If your child does something wrong, it feels as if you are the one who’s failing. But if you are able to look at yourself just as compassionately as you look at others, it benefits your child too.
It was just another morning. While biking to school, my eight-year old was on the sidewalk. From the bicycle path, I instruct him: ‘You see that car?’ He sees it, rides alongside it and… gets in front of it. I yell a cuss word from my bike. Several parents we know turn their heads and look at me. I blush. I bike towards my son and yell: ‘What was that?!’ ‘The direction indicator light was on!’ he says, his eyes open wide. ‘But you saw it heading towards you, right?’ ‘But the light was on!’ He starts crying. He’s startled, of course, and so am I. But now, we have to hurry to get to school in time. I drop them off, still feeling the stress inside my body.
I feel agitated. Right, and now I have to relax at my class? I hurry to get there. We start with a body scan – we have to lie down and follow our own body, from toe to head, to see where we feel tension. I have zero patience for this. I lie down and listen to the voice that tells me I should feel the toes on my left foot. For some reason, I don’t fall asleep. Slowly, we check the entire body, and once I get to my head, I notice I don’t feel anything in my body anymore. Nothing. No arms, no legs, but most surprisingly: no stress! Just a minute ago, I felt a tension in my breast, but right now, I feel emptiness. It is literally a relief. So that’s what thoughts can do to you: they cause fear, convulsion. Interestingly, relaxing can make all that go away. It might sound logical, but for me it’s a true insight. Now all I have to do is integrate it into my daily routine…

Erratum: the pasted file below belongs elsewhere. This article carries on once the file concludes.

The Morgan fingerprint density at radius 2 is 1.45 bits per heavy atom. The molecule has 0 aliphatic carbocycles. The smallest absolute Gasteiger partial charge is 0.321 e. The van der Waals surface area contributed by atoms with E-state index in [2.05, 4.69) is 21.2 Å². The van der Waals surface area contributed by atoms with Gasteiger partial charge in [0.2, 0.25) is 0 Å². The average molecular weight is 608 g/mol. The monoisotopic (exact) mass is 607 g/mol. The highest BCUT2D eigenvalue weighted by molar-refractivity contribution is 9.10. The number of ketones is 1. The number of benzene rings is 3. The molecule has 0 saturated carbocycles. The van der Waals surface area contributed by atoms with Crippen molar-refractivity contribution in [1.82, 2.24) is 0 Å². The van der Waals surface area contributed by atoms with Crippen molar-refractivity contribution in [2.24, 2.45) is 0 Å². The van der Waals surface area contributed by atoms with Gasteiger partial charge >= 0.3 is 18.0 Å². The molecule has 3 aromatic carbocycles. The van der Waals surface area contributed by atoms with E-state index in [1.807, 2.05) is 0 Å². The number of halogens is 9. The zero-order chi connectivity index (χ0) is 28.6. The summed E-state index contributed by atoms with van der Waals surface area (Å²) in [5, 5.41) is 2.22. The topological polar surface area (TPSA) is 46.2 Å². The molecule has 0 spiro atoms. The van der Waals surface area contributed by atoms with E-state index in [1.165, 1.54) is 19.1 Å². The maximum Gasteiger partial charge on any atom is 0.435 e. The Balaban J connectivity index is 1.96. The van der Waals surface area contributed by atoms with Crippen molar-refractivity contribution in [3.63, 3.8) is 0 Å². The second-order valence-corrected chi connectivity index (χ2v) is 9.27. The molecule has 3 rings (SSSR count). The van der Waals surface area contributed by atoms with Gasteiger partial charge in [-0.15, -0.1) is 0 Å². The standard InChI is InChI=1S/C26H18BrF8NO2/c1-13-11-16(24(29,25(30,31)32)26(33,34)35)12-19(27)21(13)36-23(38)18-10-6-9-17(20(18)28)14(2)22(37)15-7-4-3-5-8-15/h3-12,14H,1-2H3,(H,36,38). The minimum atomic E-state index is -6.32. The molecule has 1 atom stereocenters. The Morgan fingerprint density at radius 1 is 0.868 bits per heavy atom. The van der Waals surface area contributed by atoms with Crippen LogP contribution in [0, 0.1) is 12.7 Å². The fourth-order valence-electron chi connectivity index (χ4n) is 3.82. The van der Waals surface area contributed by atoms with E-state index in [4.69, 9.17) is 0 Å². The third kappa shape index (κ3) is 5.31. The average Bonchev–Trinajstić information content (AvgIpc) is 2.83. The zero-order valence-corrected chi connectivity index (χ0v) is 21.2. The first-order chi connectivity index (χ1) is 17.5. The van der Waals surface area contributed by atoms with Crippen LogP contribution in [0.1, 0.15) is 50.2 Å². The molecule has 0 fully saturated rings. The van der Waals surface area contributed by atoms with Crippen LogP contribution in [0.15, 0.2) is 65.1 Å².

We visualise a situation: it’s morning and you just dropped your kid off at school. You see a mother running up to you. Clearly, she has been crying and her angry kid is running after her, yelling. How do you respond? It’s funny how the people at my class react. One of them says: oh, that annoys me so much, one of those people who are always late. I hold my tongue. During the visualisation, I identified with the woman. That was me. After a while, tough, I managed to find some distance. I became the both of them: the observer and the victim. I was able to put my arm around myself. In the end, that’s what it’s all about: experiencing emotions and being friendly towards them. Why feel compassion for someone else, but not for yourself? I think of a beautiful zen koan that I read a while ago:
What’s the sound of one hand clapping?
The sound of a hand clapping is the sound of a hand clapping.
What’s the sound of a child that’s misbehaving?
The sound of a child misbehaving is the sound of a child misbehaving.
What’s the sound of my child misbehaving?
The sound of my child misbehaving is the sound of my failure, of ‘I can’t do this’, of ‘I’m a bad parent…’
One to think about.
*Practice a routine activity with attention, together with your child. Reading them a story, brushing teeth, putting them to bed, waking them up, washing their hair, whatever you want.
*Do a breathing meditation each day. This means sitting down and focusing on your breath for ten minutes, on the rising and dropping of your stomach. There are no demands you have to meet, you don’t have to control anything. When thoughts pass, be kind: there’s nothing wrong with the thought, it’s just how the mind works. Quietly lead your attention back to your breath, until ten minutes have passed.
*This is a fun one: get a diary for happy moments. Every day, you write down something that made you happy. Probably, these are small things: someone’s smile, a good cup of coffee, listening to a child’s explanation about their drawing. Writing them down makes you aware of thoughts, emotions and feelings around a happy situation. I use it as a question at dinnertime. Asking my children what made them laugh today, what made them happy or what the best moment in the day was, I dodge the routine question ‘what did you do today’ – one that I hardly ever got an answer to anyway.
Text: Nicole van Borkulo – Photo: Camila Cordeiro
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